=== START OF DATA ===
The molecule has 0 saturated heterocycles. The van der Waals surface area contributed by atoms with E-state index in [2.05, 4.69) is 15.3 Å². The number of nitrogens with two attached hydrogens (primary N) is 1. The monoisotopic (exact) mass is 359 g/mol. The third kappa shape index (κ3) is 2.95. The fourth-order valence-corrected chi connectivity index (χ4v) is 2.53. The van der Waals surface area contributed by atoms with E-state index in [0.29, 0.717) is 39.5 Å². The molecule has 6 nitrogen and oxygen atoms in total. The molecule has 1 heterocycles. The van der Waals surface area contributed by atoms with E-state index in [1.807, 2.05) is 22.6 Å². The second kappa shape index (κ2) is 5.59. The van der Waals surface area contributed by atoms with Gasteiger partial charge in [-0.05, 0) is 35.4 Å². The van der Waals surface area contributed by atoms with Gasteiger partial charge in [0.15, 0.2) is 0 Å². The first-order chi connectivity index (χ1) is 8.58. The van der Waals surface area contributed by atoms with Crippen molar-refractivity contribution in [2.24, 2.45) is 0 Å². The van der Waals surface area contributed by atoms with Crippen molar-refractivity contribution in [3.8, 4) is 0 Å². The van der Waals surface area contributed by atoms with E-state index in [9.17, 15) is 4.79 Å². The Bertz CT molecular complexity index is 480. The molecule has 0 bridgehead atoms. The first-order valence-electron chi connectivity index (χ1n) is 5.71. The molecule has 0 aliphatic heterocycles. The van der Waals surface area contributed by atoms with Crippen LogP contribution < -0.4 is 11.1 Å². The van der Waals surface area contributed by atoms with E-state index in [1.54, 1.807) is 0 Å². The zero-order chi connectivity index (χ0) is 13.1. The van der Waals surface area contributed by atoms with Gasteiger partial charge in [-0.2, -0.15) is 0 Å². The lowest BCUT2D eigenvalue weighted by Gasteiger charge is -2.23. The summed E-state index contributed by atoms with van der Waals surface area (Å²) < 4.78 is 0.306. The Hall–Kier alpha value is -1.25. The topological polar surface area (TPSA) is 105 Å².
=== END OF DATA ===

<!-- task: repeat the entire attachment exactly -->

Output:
The molecule has 0 saturated heterocycles. The van der Waals surface area contributed by atoms with E-state index in [2.05, 4.69) is 15.3 Å². The number of nitrogens with two attached hydrogens (primary N) is 1. The monoisotopic (exact) mass is 359 g/mol. The third kappa shape index (κ3) is 2.95. The fourth-order valence-corrected chi connectivity index (χ4v) is 2.53. The van der Waals surface area contributed by atoms with E-state index in [0.29, 0.717) is 39.5 Å². The molecule has 6 nitrogen and oxygen atoms in total. The molecule has 1 heterocycles. The van der Waals surface area contributed by atoms with E-state index in [1.807, 2.05) is 22.6 Å². The second kappa shape index (κ2) is 5.59. The van der Waals surface area contributed by atoms with Gasteiger partial charge in [-0.05, 0) is 35.4 Å². The van der Waals surface area contributed by atoms with Gasteiger partial charge in [0.15, 0.2) is 0 Å². The first-order chi connectivity index (χ1) is 8.58. The van der Waals surface area contributed by atoms with Crippen molar-refractivity contribution in [2.24, 2.45) is 0 Å². The van der Waals surface area contributed by atoms with Crippen molar-refractivity contribution in [3.8, 4) is 0 Å². The van der Waals surface area contributed by atoms with E-state index in [9.17, 15) is 4.79 Å². The Bertz CT molecular complexity index is 480. The molecule has 0 bridgehead atoms. The first-order valence-electron chi connectivity index (χ1n) is 5.71. The molecule has 0 aliphatic heterocycles. The van der Waals surface area contributed by atoms with Crippen LogP contribution < -0.4 is 11.1 Å². The van der Waals surface area contributed by atoms with E-state index in [1.54, 1.807) is 0 Å². The zero-order chi connectivity index (χ0) is 13.1. The van der Waals surface area contributed by atoms with Gasteiger partial charge in [-0.2, -0.15) is 0 Å². The lowest BCUT2D eigenvalue weighted by Gasteiger charge is -2.23. The summed E-state index contributed by atoms with van der Waals surface area (Å²) < 4.78 is 0.306. The Hall–Kier alpha value is -1.25. The topological polar surface area (TPSA) is 105 Å².